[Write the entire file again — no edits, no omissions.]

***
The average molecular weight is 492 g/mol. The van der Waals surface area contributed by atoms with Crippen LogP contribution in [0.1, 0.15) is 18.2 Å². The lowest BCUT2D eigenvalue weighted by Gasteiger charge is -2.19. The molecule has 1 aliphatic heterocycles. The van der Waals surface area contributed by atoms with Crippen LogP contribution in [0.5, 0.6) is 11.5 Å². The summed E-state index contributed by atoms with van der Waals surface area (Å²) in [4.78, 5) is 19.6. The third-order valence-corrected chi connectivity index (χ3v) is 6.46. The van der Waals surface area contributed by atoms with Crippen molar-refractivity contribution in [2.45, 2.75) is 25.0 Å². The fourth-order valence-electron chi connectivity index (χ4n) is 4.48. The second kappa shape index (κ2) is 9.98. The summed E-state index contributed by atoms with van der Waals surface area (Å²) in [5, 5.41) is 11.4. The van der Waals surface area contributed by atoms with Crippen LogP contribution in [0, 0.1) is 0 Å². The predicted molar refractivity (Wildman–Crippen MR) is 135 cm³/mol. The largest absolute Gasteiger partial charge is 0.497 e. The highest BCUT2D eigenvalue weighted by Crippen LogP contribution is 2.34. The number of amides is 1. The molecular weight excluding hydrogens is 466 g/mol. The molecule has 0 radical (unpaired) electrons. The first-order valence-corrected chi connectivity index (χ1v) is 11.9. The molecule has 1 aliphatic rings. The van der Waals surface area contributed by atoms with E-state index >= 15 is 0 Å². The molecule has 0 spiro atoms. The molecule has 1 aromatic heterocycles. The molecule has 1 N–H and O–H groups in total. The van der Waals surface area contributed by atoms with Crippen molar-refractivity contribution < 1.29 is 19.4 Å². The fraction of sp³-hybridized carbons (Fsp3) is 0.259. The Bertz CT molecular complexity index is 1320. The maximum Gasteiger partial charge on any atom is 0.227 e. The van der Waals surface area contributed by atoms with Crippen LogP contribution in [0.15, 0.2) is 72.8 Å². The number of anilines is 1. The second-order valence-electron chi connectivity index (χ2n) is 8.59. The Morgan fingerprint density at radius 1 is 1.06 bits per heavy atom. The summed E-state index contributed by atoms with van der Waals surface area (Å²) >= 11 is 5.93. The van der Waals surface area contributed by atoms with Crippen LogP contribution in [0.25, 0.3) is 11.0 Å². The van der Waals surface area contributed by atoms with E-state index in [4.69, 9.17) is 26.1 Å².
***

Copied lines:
The average molecular weight is 492 g/mol. The van der Waals surface area contributed by atoms with Crippen LogP contribution in [0.1, 0.15) is 18.2 Å². The lowest BCUT2D eigenvalue weighted by Gasteiger charge is -2.19. The molecule has 1 aliphatic heterocycles. The van der Waals surface area contributed by atoms with Crippen LogP contribution in [0.5, 0.6) is 11.5 Å². The summed E-state index contributed by atoms with van der Waals surface area (Å²) in [4.78, 5) is 19.6. The third-order valence-corrected chi connectivity index (χ3v) is 6.46. The van der Waals surface area contributed by atoms with Crippen molar-refractivity contribution in [2.45, 2.75) is 25.0 Å². The fourth-order valence-electron chi connectivity index (χ4n) is 4.48. The second kappa shape index (κ2) is 9.98. The summed E-state index contributed by atoms with van der Waals surface area (Å²) in [5, 5.41) is 11.4. The van der Waals surface area contributed by atoms with Crippen LogP contribution in [0, 0.1) is 0 Å². The predicted molar refractivity (Wildman–Crippen MR) is 135 cm³/mol. The largest absolute Gasteiger partial charge is 0.497 e. The highest BCUT2D eigenvalue weighted by Crippen LogP contribution is 2.34. The number of amides is 1. The molecular weight excluding hydrogens is 466 g/mol. The molecule has 0 radical (unpaired) electrons. The first-order valence-corrected chi connectivity index (χ1v) is 11.9. The molecule has 1 aliphatic rings. The van der Waals surface area contributed by atoms with E-state index >= 15 is 0 Å². The molecule has 0 spiro atoms. The molecule has 1 aromatic heterocycles. The molecule has 1 N–H and O–H groups in total. The van der Waals surface area contributed by atoms with Crippen molar-refractivity contribution < 1.29 is 19.4 Å². The fraction of sp³-hybridized carbons (Fsp3) is 0.259. The Bertz CT molecular complexity index is 1320. The maximum Gasteiger partial charge on any atom is 0.227 e. The van der Waals surface area contributed by atoms with Crippen LogP contribution in [0.15, 0.2) is 72.8 Å². The number of anilines is 1. The second-order valence-electron chi connectivity index (χ2n) is 8.59. The Morgan fingerprint density at radius 1 is 1.06 bits per heavy atom. The summed E-state index contributed by atoms with van der Waals surface area (Å²) >= 11 is 5.93. The van der Waals surface area contributed by atoms with Crippen LogP contribution in [0.25, 0.3) is 11.0 Å². The van der Waals surface area contributed by atoms with E-state index in [4.69, 9.17) is 26.1 Å².